Associations Among Work and Family Health Climate, Health Behaviors, Work Schedule, and Body Weight
Correctional employees exhibit elevated obesity rates. This study examines interrelations among health behaviors, health climate, body mass index (BMI), and work schedule.Methods:
Using survey results from correctional supervisors (n = 157), mediation and moderated-mediation analyses were performed to examine how health behaviors explain relationships between obesity, work health climate (WHC) and family health climate (FHC), and work schedule.Results:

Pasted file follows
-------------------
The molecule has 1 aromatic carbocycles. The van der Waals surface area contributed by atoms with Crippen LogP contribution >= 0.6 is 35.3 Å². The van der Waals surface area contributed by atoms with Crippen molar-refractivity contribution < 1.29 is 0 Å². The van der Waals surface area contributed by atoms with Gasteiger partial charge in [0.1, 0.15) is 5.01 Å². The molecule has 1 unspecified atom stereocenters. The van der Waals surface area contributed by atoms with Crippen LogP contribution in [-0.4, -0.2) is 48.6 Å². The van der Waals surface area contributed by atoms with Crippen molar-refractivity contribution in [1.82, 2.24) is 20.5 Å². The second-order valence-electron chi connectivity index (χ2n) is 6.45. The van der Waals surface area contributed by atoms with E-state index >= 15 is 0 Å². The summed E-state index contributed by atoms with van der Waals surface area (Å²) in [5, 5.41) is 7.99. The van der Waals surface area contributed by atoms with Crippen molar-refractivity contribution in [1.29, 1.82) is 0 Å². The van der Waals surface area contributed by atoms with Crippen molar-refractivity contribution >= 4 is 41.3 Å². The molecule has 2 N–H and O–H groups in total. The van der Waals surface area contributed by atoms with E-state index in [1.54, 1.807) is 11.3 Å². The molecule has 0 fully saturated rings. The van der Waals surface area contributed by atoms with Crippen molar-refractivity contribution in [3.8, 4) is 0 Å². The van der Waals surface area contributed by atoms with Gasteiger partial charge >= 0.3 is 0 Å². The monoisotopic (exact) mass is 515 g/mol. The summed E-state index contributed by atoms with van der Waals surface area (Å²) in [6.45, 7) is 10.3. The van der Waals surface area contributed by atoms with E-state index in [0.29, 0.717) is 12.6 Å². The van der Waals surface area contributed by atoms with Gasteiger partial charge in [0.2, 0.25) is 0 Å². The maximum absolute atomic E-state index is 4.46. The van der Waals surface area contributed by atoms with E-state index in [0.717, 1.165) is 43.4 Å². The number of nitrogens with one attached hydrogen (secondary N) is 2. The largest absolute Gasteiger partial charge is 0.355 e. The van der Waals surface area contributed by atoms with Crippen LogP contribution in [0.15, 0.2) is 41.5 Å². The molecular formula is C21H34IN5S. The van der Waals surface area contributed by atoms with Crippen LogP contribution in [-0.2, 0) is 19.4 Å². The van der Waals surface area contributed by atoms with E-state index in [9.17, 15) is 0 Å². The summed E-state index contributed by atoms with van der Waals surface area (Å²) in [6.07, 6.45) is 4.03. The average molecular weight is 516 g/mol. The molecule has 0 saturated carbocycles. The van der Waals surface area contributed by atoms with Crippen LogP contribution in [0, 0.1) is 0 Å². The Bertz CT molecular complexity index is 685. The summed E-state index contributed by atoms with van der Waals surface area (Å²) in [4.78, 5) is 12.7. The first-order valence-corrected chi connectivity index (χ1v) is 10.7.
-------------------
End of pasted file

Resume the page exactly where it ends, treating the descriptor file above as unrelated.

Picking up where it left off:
Over 85% of the sample was overweight/obese (mean BMI = 30.20). Higher WHC and FHC were associated with lower BMI, mediated by nutrition, and physical activity. The interaction effect between health behavior and work schedule revealed a protective effect on BMI. Overtime shift work may share a relationship with BMI.Conclusions:
Findings may have implications for reexamining organizational policies on maximum weekly overtime in corrections. They provide direction for targeted obesity interventions that encourage a supportive FHC and promote healthy behaviors among supervisors working overtime.